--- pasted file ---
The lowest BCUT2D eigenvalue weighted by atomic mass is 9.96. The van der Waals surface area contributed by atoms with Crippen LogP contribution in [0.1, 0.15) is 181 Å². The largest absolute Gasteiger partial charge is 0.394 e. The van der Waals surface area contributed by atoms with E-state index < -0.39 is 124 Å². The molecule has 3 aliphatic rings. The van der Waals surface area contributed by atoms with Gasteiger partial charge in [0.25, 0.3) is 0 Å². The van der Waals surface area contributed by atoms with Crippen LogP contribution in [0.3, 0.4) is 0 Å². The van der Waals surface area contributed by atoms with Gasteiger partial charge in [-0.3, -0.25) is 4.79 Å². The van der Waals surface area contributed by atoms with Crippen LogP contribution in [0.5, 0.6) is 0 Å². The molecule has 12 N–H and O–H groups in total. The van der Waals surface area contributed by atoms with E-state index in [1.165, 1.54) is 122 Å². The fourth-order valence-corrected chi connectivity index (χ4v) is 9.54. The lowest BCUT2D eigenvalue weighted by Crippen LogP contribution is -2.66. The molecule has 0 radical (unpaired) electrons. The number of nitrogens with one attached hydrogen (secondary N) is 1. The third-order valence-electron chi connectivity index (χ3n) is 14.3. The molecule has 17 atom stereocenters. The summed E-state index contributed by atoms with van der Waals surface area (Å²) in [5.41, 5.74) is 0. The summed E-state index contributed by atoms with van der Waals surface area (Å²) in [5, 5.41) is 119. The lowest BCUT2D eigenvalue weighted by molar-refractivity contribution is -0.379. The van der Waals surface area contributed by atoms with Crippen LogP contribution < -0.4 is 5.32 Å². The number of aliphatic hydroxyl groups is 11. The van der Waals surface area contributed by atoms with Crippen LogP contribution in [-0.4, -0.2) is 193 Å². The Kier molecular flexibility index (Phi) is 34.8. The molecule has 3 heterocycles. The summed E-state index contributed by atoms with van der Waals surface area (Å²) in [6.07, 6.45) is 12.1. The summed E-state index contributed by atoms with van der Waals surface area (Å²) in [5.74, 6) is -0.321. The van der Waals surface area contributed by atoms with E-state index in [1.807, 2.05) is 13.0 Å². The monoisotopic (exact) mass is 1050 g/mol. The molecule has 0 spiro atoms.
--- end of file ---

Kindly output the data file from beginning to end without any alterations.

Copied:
The lowest BCUT2D eigenvalue weighted by atomic mass is 9.96. The van der Waals surface area contributed by atoms with Crippen LogP contribution in [0.1, 0.15) is 181 Å². The largest absolute Gasteiger partial charge is 0.394 e. The van der Waals surface area contributed by atoms with E-state index < -0.39 is 124 Å². The molecule has 3 aliphatic rings. The van der Waals surface area contributed by atoms with Gasteiger partial charge in [0.25, 0.3) is 0 Å². The van der Waals surface area contributed by atoms with Crippen LogP contribution in [0.3, 0.4) is 0 Å². The van der Waals surface area contributed by atoms with Gasteiger partial charge in [-0.3, -0.25) is 4.79 Å². The van der Waals surface area contributed by atoms with Crippen LogP contribution in [0.5, 0.6) is 0 Å². The molecule has 12 N–H and O–H groups in total. The van der Waals surface area contributed by atoms with E-state index in [1.165, 1.54) is 122 Å². The fourth-order valence-corrected chi connectivity index (χ4v) is 9.54. The lowest BCUT2D eigenvalue weighted by Crippen LogP contribution is -2.66. The molecule has 0 radical (unpaired) electrons. The number of nitrogens with one attached hydrogen (secondary N) is 1. The third-order valence-electron chi connectivity index (χ3n) is 14.3. The molecule has 17 atom stereocenters. The summed E-state index contributed by atoms with van der Waals surface area (Å²) in [5.41, 5.74) is 0. The summed E-state index contributed by atoms with van der Waals surface area (Å²) in [5, 5.41) is 119. The lowest BCUT2D eigenvalue weighted by molar-refractivity contribution is -0.379. The van der Waals surface area contributed by atoms with Crippen LogP contribution < -0.4 is 5.32 Å². The number of aliphatic hydroxyl groups is 11. The van der Waals surface area contributed by atoms with Crippen LogP contribution in [-0.4, -0.2) is 193 Å². The Kier molecular flexibility index (Phi) is 34.8. The molecule has 3 heterocycles. The summed E-state index contributed by atoms with van der Waals surface area (Å²) in [6.07, 6.45) is 12.1. The summed E-state index contributed by atoms with van der Waals surface area (Å²) in [5.74, 6) is -0.321. The van der Waals surface area contributed by atoms with E-state index in [1.807, 2.05) is 13.0 Å². The monoisotopic (exact) mass is 1050 g/mol. The molecule has 0 spiro atoms.